The line between “a condo owner’s obligation to fix” and “the association must fix” isn’t always clear, especially if a number of people contributed to the problem.
FORT LAUDERDALE, Fla. – Question: A few weeks ago, another apartment in our condo was having their hot water heater replaced. The management company only placed signs in one section notifying that the water would be shut off. We lost water in my unit, so I went outside to investigate. Seeing no one around, I noticed that the main water valve was shut off. When I opened the valve, it apparently caused an overflow where they were working, damaging the unit where the heater was being replaced.
Who is responsible for the damage? – Jerry
Answer: There are two questions to be asked: Who is responsible for the damage, and who is liable for it.
There is a lot of blame to go around. The management company should have properly notified the residents it was shutting off the water. The contractor should have physically tagged the valve so that no one accidentally turned it on. And you should not have messed with the valve.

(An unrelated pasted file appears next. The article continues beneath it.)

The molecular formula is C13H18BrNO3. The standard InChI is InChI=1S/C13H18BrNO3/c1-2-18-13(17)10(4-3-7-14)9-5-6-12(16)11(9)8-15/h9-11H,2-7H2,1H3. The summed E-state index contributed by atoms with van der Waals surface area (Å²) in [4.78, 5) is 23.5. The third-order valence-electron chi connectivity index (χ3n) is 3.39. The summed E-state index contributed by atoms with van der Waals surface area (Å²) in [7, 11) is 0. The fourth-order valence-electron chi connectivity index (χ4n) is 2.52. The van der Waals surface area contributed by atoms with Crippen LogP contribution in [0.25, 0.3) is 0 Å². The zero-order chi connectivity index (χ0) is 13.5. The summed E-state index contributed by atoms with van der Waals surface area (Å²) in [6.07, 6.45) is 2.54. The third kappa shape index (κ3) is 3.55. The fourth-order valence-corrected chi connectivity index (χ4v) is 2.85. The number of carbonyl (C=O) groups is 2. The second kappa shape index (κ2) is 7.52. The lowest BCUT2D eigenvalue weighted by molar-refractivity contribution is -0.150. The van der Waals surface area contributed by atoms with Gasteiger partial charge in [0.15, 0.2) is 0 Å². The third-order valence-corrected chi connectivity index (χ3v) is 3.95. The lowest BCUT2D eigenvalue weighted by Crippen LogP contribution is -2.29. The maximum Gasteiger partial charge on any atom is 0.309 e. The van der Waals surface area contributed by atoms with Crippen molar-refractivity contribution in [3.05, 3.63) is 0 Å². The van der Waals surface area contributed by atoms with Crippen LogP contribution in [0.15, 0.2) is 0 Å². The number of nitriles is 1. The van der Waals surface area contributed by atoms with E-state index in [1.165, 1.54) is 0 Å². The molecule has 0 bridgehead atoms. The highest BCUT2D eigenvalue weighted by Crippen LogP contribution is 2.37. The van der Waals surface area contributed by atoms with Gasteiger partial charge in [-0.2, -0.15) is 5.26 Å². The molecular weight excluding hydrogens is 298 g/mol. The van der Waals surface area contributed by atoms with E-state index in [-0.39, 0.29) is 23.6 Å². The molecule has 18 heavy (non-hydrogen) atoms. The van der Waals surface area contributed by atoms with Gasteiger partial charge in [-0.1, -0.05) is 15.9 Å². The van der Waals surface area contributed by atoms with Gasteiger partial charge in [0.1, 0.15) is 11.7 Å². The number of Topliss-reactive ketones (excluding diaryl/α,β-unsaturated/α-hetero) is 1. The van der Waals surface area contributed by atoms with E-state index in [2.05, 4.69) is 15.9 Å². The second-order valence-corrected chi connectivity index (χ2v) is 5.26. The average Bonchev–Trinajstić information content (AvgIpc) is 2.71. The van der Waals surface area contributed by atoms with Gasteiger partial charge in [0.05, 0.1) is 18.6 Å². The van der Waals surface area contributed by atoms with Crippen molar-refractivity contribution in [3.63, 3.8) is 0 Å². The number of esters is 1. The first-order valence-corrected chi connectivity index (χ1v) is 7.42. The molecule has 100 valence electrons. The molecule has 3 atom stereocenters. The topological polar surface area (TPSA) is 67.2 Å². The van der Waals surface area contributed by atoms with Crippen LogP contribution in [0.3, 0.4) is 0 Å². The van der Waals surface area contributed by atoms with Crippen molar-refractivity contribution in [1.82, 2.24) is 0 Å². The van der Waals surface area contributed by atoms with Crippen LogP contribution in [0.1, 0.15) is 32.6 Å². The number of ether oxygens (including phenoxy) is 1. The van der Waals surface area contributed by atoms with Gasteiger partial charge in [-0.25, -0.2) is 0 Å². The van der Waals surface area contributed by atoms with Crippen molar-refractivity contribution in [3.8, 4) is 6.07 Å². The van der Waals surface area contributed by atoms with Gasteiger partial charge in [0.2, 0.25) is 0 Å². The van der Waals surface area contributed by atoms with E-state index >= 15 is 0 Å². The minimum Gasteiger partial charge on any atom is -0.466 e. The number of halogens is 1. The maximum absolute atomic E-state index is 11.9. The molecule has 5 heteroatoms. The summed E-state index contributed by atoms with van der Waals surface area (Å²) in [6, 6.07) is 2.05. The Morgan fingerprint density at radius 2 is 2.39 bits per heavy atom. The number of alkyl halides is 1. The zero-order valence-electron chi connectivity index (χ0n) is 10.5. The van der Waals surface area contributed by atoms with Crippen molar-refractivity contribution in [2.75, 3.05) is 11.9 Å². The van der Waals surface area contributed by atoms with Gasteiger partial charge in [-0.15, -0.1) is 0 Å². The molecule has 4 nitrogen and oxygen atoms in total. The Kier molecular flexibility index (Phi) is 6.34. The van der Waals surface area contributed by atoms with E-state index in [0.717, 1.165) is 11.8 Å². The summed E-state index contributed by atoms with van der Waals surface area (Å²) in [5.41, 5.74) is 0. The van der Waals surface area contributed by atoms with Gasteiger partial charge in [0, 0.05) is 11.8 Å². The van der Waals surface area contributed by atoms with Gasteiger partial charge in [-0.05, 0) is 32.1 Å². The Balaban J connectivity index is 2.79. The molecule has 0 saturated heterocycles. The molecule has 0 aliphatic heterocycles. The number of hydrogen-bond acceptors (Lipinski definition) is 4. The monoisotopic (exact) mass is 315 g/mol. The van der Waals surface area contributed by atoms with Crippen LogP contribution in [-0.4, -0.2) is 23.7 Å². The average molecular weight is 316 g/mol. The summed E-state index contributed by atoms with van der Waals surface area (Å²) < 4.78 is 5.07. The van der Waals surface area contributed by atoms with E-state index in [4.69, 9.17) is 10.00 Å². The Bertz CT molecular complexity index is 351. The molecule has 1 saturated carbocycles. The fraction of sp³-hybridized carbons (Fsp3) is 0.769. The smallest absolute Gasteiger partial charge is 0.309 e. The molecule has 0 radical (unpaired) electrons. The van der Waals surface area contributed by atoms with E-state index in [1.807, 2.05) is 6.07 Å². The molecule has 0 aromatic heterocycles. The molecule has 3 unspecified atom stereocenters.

Condo residents are not empowered to fix or work on the common elements of their community – that is the association’s role.
Responsibility differs from liability. Determining liability is different in each state. In Florida, we follow the “comparative negligence doctrine,” while in some other states, each negligent party is equally and fully liable for the damage they helped cause.
Comparative negligence means that a court will split up the damage to each responsible party in proportion to their share of the fault.
For example, in your case, the management company and contractor were only slightly to blame for not putting up adequate notice of the work, so they may be responsible for a smaller portion of the costs.
Because you took it on yourself to turn the valve back on rather than calling the management company to report the water issue and letting them handle it, you may be responsible for the more significant part of the damage.
You never know how a judge or jury will see things until after a trial. Litigation is time-consuming and expensive for all involved, so it would be best to work things out without going to court to begin with.
© 2021 Sun Sentinel (Fort Lauderdale, Fla.), Gary M. Singer. Distributed by Tribune Content Agency, LLC